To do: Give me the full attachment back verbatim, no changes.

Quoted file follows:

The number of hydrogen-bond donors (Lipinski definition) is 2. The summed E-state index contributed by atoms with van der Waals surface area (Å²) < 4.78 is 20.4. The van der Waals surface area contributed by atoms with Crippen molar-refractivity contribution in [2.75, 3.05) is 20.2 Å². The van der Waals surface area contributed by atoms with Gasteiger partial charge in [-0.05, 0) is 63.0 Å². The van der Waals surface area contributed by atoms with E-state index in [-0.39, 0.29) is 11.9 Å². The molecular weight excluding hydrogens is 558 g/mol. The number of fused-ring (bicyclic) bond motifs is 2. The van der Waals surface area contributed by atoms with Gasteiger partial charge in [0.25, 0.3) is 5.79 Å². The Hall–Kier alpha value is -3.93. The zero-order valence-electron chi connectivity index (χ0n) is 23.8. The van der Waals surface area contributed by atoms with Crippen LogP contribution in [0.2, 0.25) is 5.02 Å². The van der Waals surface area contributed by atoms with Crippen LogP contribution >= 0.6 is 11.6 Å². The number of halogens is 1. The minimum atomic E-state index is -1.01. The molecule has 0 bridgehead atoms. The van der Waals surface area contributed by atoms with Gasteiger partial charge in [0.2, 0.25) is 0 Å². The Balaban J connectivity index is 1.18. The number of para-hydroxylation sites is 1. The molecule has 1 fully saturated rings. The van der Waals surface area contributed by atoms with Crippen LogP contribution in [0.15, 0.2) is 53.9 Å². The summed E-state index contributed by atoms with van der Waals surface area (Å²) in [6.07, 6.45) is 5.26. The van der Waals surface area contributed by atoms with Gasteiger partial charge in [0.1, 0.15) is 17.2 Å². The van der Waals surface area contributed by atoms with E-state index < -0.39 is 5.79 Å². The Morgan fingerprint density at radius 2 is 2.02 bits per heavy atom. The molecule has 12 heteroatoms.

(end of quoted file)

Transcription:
The number of hydrogen-bond donors (Lipinski definition) is 2. The summed E-state index contributed by atoms with van der Waals surface area (Å²) < 4.78 is 20.4. The van der Waals surface area contributed by atoms with Crippen molar-refractivity contribution in [2.75, 3.05) is 20.2 Å². The van der Waals surface area contributed by atoms with Gasteiger partial charge in [-0.05, 0) is 63.0 Å². The van der Waals surface area contributed by atoms with E-state index in [-0.39, 0.29) is 11.9 Å². The molecular weight excluding hydrogens is 558 g/mol. The number of fused-ring (bicyclic) bond motifs is 2. The van der Waals surface area contributed by atoms with Gasteiger partial charge in [0.25, 0.3) is 5.79 Å². The Hall–Kier alpha value is -3.93. The zero-order valence-electron chi connectivity index (χ0n) is 23.8. The van der Waals surface area contributed by atoms with Crippen LogP contribution in [0.2, 0.25) is 5.02 Å². The van der Waals surface area contributed by atoms with Crippen LogP contribution >= 0.6 is 11.6 Å². The number of halogens is 1. The minimum atomic E-state index is -1.01. The molecule has 0 bridgehead atoms. The van der Waals surface area contributed by atoms with Gasteiger partial charge in [0.2, 0.25) is 0 Å². The Balaban J connectivity index is 1.18. The number of para-hydroxylation sites is 1. The molecule has 1 fully saturated rings. The van der Waals surface area contributed by atoms with Crippen LogP contribution in [0.15, 0.2) is 53.9 Å². The summed E-state index contributed by atoms with van der Waals surface area (Å²) in [6.07, 6.45) is 5.26. The van der Waals surface area contributed by atoms with Gasteiger partial charge in [0.1, 0.15) is 17.2 Å². The van der Waals surface area contributed by atoms with E-state index < -0.39 is 5.79 Å². The Morgan fingerprint density at radius 2 is 2.02 bits per heavy atom. The molecule has 12 heteroatoms.